With drought and high temperatures, the fires across Australia are burning especially intense.
Flames over the last few days have been reported as high as about 230 feet. By comparison, that’s about half the height of the King and Queen towers – 550 feet – and not much lower than the height of Mercedes-Benz Stadium – 300 feet.
The fires, fueled by drought and the country’s hottest and driest year on record, have been raging since September, months earlier than is typical for Australia’s annual wildfire season. So far, the blazes have killed 25 people, destroyed 2,000 homes and scorched an area twice the size of the U.S. state of Maryland. Three people in New South Wales state who were reported missing earlier Tuesday were later found, police said.
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Across New South Wales, 130 fires were still burning on Tuesday, around 50 of which were uncontrolled. The day’s cooler, rainier weather was providing thousands of weary firefighters a “psychological and emotional” reprieve as they scrambled to strengthen containment lines around the blazes before temperatures rise again, said Shane Fitzsimmons, commissioner of the New South Wales Rural Fire Service.
“It really is about shoring up protection to limit the damage potential and the outbreak of these fires over the coming days,” he told the Australian Broadcasting Corp.
The rain was not heavy enough to extinguish the blazes. Victoria state Emergency Services Minister Lisa Neville said on Monday at least 200 millimeters (8 inches) of rain would need to fall in a short time to snuff out the fires — around 20 times what has fallen across the region in the past day. And officials warned that Australia’s wildfire season — which generally lasts through March — was nowhere near its end.
The first hints of the financial toll from the disaster began to emerge on Tuesday. The Insurance Council of Australia said the estimated damage bill had doubled in two days, with insurance claims reaching 700 million Australian dollars ($485 million).
Helena Wong and her partner Justin Kam, who lost their home when fires swept through the town of Balmoral south of Sydney last month, were frustrated with what they say has been a slow, uncoordinated response to the fires and a lack of preparedness by the government.
“Disaster plans should have been put in place ahead of time, not after the fact when everybody’s in a state of emergency and everybody’s scrambling,” Wong said. “Communication could be better. We are told different things by different people. ... We are a fire-prone country. Things should have been put in place.”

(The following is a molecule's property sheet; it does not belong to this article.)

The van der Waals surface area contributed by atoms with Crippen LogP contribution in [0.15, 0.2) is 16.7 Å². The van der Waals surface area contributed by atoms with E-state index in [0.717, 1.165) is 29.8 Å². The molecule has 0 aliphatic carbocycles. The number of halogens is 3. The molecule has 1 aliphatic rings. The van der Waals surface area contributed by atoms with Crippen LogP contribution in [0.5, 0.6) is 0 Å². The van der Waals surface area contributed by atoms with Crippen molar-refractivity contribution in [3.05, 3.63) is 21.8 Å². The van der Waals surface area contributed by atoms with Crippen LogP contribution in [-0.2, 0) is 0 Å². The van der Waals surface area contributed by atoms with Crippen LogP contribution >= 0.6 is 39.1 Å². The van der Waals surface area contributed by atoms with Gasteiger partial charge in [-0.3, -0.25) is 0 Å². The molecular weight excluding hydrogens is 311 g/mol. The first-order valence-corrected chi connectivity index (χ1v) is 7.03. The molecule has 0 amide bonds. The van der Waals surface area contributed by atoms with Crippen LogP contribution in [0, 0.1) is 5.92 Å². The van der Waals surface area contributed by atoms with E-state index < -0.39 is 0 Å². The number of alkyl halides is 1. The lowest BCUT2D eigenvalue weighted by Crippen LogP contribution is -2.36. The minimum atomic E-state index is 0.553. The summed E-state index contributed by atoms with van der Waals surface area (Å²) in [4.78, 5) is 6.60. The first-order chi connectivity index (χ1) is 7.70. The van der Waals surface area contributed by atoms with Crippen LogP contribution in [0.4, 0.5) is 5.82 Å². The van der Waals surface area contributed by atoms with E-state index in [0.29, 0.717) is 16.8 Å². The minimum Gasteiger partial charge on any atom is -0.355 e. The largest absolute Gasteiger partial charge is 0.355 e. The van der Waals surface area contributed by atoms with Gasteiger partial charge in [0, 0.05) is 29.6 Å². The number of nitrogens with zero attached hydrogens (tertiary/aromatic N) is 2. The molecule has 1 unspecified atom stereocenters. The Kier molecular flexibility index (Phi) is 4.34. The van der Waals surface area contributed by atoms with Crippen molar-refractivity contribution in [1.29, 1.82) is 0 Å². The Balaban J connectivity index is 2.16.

Thousands of army, navy and air force reservists were being dispatched to battle the fires. On Tuesday, rescue crews were still trying to reach some affected communities. A navy ship was sent to rescue stranded residents of Mallacoota, a coastal town in Victoria cut off for days by fires that forced around 4,000 people to shelter on beaches over the weekend. Heavy smoke squandered the navy’s efforts to airlift people out on Monday.
Around 200 of the 340 residents still waiting to be evacuated from the town had signed up to board the navy ship on Tuesday, said Andrew Crisp, Victoria's Emergency Management Commissioner. The rest were hoping to be rescued by military helicopter.
The fires have exacted a grisly toll on the country's wildlife, with carcasses of kangaroos littering the sides of roadways. Hundreds of millions of wild animals are believed to have been killed in the blazes, along with thousands of livestock.
“Those who are working with wildlife, those who are having to go through that incredibly painful process of having to put down stock ... my heart — as someone who grew up in regional Victoria — I could only think how challenging it would be for my family to have to destroy stock,” Victoria state Premier Daniel Andrews said. “I can barely imagine how the grief, the toll, that would take on you.”
Information from the Associated Press was used in this report
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